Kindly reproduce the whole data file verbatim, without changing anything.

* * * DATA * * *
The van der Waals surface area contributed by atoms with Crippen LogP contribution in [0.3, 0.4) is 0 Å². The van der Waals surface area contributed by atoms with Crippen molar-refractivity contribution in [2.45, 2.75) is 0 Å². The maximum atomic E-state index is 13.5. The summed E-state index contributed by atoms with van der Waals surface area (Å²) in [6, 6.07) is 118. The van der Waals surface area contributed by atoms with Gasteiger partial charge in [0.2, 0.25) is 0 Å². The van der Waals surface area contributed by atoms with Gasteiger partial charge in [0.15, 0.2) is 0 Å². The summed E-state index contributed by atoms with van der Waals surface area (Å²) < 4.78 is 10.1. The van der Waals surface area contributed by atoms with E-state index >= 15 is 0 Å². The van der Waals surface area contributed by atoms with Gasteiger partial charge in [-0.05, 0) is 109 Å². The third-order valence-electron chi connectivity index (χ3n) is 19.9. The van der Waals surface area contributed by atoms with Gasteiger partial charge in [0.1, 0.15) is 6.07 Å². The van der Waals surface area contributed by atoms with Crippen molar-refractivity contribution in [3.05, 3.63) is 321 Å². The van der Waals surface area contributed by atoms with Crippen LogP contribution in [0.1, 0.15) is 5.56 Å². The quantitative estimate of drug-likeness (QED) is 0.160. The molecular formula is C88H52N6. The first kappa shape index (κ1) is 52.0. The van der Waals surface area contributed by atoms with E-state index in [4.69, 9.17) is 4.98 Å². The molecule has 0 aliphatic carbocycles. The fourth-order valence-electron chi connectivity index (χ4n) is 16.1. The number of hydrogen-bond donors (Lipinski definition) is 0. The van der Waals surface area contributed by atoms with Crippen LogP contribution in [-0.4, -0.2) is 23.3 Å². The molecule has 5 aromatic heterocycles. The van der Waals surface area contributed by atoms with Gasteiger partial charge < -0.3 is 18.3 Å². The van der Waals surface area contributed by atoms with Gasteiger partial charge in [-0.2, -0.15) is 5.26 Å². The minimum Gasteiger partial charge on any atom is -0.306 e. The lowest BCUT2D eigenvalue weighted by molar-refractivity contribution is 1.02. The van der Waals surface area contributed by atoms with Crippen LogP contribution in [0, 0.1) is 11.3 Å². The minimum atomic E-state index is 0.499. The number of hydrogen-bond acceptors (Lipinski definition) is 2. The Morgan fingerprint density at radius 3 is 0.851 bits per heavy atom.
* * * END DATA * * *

The van der Waals surface area contributed by atoms with Crippen LogP contribution in [0.3, 0.4) is 0 Å². The van der Waals surface area contributed by atoms with Crippen molar-refractivity contribution in [2.45, 2.75) is 0 Å². The maximum atomic E-state index is 13.5. The summed E-state index contributed by atoms with van der Waals surface area (Å²) in [6, 6.07) is 118. The van der Waals surface area contributed by atoms with Gasteiger partial charge in [0.2, 0.25) is 0 Å². The van der Waals surface area contributed by atoms with Gasteiger partial charge in [0.15, 0.2) is 0 Å². The summed E-state index contributed by atoms with van der Waals surface area (Å²) < 4.78 is 10.1. The van der Waals surface area contributed by atoms with E-state index >= 15 is 0 Å². The van der Waals surface area contributed by atoms with Gasteiger partial charge in [-0.05, 0) is 109 Å². The third-order valence-electron chi connectivity index (χ3n) is 19.9. The van der Waals surface area contributed by atoms with Gasteiger partial charge in [0.1, 0.15) is 6.07 Å². The van der Waals surface area contributed by atoms with Crippen molar-refractivity contribution in [3.05, 3.63) is 321 Å². The van der Waals surface area contributed by atoms with Crippen LogP contribution in [0.1, 0.15) is 5.56 Å². The quantitative estimate of drug-likeness (QED) is 0.160. The molecular formula is C88H52N6. The first kappa shape index (κ1) is 52.0. The van der Waals surface area contributed by atoms with E-state index in [4.69, 9.17) is 4.98 Å². The molecule has 0 aliphatic carbocycles. The fourth-order valence-electron chi connectivity index (χ4n) is 16.1. The number of hydrogen-bond donors (Lipinski definition) is 0. The van der Waals surface area contributed by atoms with Crippen LogP contribution in [-0.4, -0.2) is 23.3 Å². The molecule has 5 aromatic heterocycles. The van der Waals surface area contributed by atoms with Gasteiger partial charge < -0.3 is 18.3 Å². The van der Waals surface area contributed by atoms with Gasteiger partial charge in [-0.2, -0.15) is 5.26 Å². The minimum Gasteiger partial charge on any atom is -0.306 e. The lowest BCUT2D eigenvalue weighted by molar-refractivity contribution is 1.02. The van der Waals surface area contributed by atoms with Crippen LogP contribution in [0, 0.1) is 11.3 Å². The minimum atomic E-state index is 0.499. The number of hydrogen-bond acceptors (Lipinski definition) is 2. The Morgan fingerprint density at radius 3 is 0.851 bits per heavy atom.